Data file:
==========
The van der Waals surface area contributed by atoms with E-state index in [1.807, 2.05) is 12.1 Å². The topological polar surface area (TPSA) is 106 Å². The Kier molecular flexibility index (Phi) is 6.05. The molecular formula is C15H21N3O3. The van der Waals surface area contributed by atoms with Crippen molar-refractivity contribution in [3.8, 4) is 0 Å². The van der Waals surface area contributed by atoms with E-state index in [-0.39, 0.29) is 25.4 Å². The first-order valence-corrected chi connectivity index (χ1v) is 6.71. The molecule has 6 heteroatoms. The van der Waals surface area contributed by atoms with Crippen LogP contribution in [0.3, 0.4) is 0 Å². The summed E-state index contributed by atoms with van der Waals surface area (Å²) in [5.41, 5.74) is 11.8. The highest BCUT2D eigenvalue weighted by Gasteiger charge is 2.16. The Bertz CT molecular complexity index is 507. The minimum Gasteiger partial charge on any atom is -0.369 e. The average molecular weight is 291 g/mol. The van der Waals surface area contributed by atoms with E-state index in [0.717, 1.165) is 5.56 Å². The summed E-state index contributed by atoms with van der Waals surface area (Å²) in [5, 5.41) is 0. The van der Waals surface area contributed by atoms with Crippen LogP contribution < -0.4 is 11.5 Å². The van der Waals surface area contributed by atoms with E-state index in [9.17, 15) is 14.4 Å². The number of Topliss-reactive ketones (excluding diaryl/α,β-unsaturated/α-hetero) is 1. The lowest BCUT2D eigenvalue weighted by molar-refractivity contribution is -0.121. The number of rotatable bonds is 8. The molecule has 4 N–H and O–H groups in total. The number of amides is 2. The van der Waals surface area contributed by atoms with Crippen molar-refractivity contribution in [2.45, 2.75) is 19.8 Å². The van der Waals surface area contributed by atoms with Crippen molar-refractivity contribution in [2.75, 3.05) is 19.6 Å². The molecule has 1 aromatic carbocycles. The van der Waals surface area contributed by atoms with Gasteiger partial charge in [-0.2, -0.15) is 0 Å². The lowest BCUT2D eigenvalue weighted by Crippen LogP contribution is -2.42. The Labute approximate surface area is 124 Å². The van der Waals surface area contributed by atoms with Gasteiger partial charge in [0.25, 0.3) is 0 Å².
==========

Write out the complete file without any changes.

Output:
The van der Waals surface area contributed by atoms with E-state index in [1.807, 2.05) is 12.1 Å². The topological polar surface area (TPSA) is 106 Å². The Kier molecular flexibility index (Phi) is 6.05. The molecular formula is C15H21N3O3. The van der Waals surface area contributed by atoms with Crippen molar-refractivity contribution in [3.8, 4) is 0 Å². The van der Waals surface area contributed by atoms with E-state index in [-0.39, 0.29) is 25.4 Å². The first-order valence-corrected chi connectivity index (χ1v) is 6.71. The molecule has 6 heteroatoms. The van der Waals surface area contributed by atoms with Crippen LogP contribution in [0.3, 0.4) is 0 Å². The summed E-state index contributed by atoms with van der Waals surface area (Å²) in [5.41, 5.74) is 11.8. The highest BCUT2D eigenvalue weighted by Gasteiger charge is 2.16. The Bertz CT molecular complexity index is 507. The minimum Gasteiger partial charge on any atom is -0.369 e. The average molecular weight is 291 g/mol. The van der Waals surface area contributed by atoms with E-state index in [0.717, 1.165) is 5.56 Å². The summed E-state index contributed by atoms with van der Waals surface area (Å²) in [5, 5.41) is 0. The van der Waals surface area contributed by atoms with Crippen LogP contribution < -0.4 is 11.5 Å². The van der Waals surface area contributed by atoms with E-state index in [9.17, 15) is 14.4 Å². The number of Topliss-reactive ketones (excluding diaryl/α,β-unsaturated/α-hetero) is 1. The lowest BCUT2D eigenvalue weighted by molar-refractivity contribution is -0.121. The number of rotatable bonds is 8. The molecule has 4 N–H and O–H groups in total. The number of amides is 2. The van der Waals surface area contributed by atoms with Crippen molar-refractivity contribution in [2.45, 2.75) is 19.8 Å². The van der Waals surface area contributed by atoms with Crippen molar-refractivity contribution in [2.75, 3.05) is 19.6 Å². The molecule has 1 aromatic carbocycles. The van der Waals surface area contributed by atoms with Gasteiger partial charge in [-0.2, -0.15) is 0 Å². The lowest BCUT2D eigenvalue weighted by Crippen LogP contribution is -2.42. The Labute approximate surface area is 124 Å². The van der Waals surface area contributed by atoms with Gasteiger partial charge in [0.25, 0.3) is 0 Å².